Plant of the Week
American Burnet (Sanguisorba canadensis)
By Sue Trull
American burnet is an herbaceous, perennial native to the United States and Canada. Its range extends north into Canada, south to Georgia, all the way to the eastern coast and west to Illinois, Kentucky and Tennessee. The flower spikes resemble masses of white to pale green candles when grouped together. Conspicuous stamens give the flowers a “fuzzy” appearance. The flowers can appear from June to October, depending on its location. It is one of the last flowers to bloom in the northern part of its range.
This native perennial, a member of the Rosaceae family, is listed as threatened or endangered in nine U. S. states. Its native habitat is wet, swampy areas and bogs. Like most prairie plants, it thrives in full sun.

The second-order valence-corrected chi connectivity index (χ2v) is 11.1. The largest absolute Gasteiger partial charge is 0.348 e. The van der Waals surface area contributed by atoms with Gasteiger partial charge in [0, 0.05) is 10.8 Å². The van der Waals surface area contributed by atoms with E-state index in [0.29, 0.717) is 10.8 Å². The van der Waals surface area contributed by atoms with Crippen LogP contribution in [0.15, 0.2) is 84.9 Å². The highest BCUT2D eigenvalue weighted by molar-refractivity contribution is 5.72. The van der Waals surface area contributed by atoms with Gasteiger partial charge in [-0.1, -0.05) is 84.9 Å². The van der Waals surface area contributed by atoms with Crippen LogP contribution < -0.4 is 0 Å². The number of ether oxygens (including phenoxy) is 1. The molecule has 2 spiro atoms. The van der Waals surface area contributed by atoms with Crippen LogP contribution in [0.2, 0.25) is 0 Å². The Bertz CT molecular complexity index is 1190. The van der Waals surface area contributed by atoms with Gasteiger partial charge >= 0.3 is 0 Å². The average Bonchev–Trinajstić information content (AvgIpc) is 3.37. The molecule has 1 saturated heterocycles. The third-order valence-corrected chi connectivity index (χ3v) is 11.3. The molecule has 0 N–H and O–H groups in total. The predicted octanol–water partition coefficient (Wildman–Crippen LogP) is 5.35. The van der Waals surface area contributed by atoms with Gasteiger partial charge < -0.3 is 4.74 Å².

American burnet grows from two to five feet tall, with alternate, compound leaves consisting of 7 to 15 leaflets that concentrate around the base of the plant. In the fall, the leaves can turn reddish-yellow, in stark contrast to the white of the flower.
The genus name, “sanguis” originates from the Latin word for blood and “sorbere”, which translates as “to drink up”, as the plant sap was believed to be a remedy to stop bleeding many years ago. The common name, “burnet” is an old English word for the color, brown, because the European relative of this plant, European great burnet, has reddish-brown flowers. It is sometimes known by the common name Canadian burnet.
Some believe parts of this plant can be poisonous, but sensitivity to the plant varies with factors, including age, size and individual immunity. During fruit set, single seeds emerge from four-winged capsules upon maturity. American burnet flowers produce abundant pollen and nectar and attract various bees. Bees seem to be always hovering nearby and are believed to pollinate the flowers.